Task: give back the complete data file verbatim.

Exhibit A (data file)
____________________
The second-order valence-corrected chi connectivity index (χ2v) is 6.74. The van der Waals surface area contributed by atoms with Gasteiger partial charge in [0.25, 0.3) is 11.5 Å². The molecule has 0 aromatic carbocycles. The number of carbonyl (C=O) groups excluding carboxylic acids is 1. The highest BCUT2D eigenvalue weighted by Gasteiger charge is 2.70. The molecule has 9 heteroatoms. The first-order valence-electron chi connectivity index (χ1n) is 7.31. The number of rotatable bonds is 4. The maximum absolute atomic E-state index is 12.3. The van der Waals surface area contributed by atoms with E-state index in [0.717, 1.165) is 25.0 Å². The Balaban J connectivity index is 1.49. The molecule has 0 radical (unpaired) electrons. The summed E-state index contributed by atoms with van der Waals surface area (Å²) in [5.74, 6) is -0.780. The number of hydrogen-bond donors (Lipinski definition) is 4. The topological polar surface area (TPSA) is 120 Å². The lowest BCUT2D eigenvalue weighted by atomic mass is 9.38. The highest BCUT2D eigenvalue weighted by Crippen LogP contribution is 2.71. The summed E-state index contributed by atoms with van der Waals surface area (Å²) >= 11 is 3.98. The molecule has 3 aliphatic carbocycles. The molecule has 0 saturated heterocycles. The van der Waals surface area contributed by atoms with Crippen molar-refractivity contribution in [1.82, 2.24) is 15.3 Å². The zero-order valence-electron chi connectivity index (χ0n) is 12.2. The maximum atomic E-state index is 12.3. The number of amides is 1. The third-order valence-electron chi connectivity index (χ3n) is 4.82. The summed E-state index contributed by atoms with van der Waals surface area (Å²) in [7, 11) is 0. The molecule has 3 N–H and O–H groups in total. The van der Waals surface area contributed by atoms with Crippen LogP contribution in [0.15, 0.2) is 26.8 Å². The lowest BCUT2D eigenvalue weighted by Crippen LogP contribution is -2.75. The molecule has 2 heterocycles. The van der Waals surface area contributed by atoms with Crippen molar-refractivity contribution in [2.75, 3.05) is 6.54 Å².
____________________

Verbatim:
The second-order valence-corrected chi connectivity index (χ2v) is 6.74. The van der Waals surface area contributed by atoms with Gasteiger partial charge in [0.25, 0.3) is 11.5 Å². The molecule has 0 aromatic carbocycles. The number of carbonyl (C=O) groups excluding carboxylic acids is 1. The highest BCUT2D eigenvalue weighted by Gasteiger charge is 2.70. The molecule has 9 heteroatoms. The first-order valence-electron chi connectivity index (χ1n) is 7.31. The number of rotatable bonds is 4. The maximum absolute atomic E-state index is 12.3. The van der Waals surface area contributed by atoms with E-state index in [0.717, 1.165) is 25.0 Å². The Balaban J connectivity index is 1.49. The molecule has 0 radical (unpaired) electrons. The summed E-state index contributed by atoms with van der Waals surface area (Å²) in [5.74, 6) is -0.780. The number of hydrogen-bond donors (Lipinski definition) is 4. The topological polar surface area (TPSA) is 120 Å². The lowest BCUT2D eigenvalue weighted by atomic mass is 9.38. The highest BCUT2D eigenvalue weighted by Crippen LogP contribution is 2.71. The summed E-state index contributed by atoms with van der Waals surface area (Å²) >= 11 is 3.98. The molecule has 3 aliphatic carbocycles. The molecule has 0 saturated heterocycles. The van der Waals surface area contributed by atoms with Crippen molar-refractivity contribution in [1.82, 2.24) is 15.3 Å². The zero-order valence-electron chi connectivity index (χ0n) is 12.2. The maximum atomic E-state index is 12.3. The number of amides is 1. The third-order valence-electron chi connectivity index (χ3n) is 4.82. The summed E-state index contributed by atoms with van der Waals surface area (Å²) in [7, 11) is 0. The molecule has 3 N–H and O–H groups in total. The van der Waals surface area contributed by atoms with Crippen LogP contribution in [0.15, 0.2) is 26.8 Å². The lowest BCUT2D eigenvalue weighted by Crippen LogP contribution is -2.75. The molecule has 2 heterocycles. The van der Waals surface area contributed by atoms with Crippen molar-refractivity contribution in [2.75, 3.05) is 6.54 Å².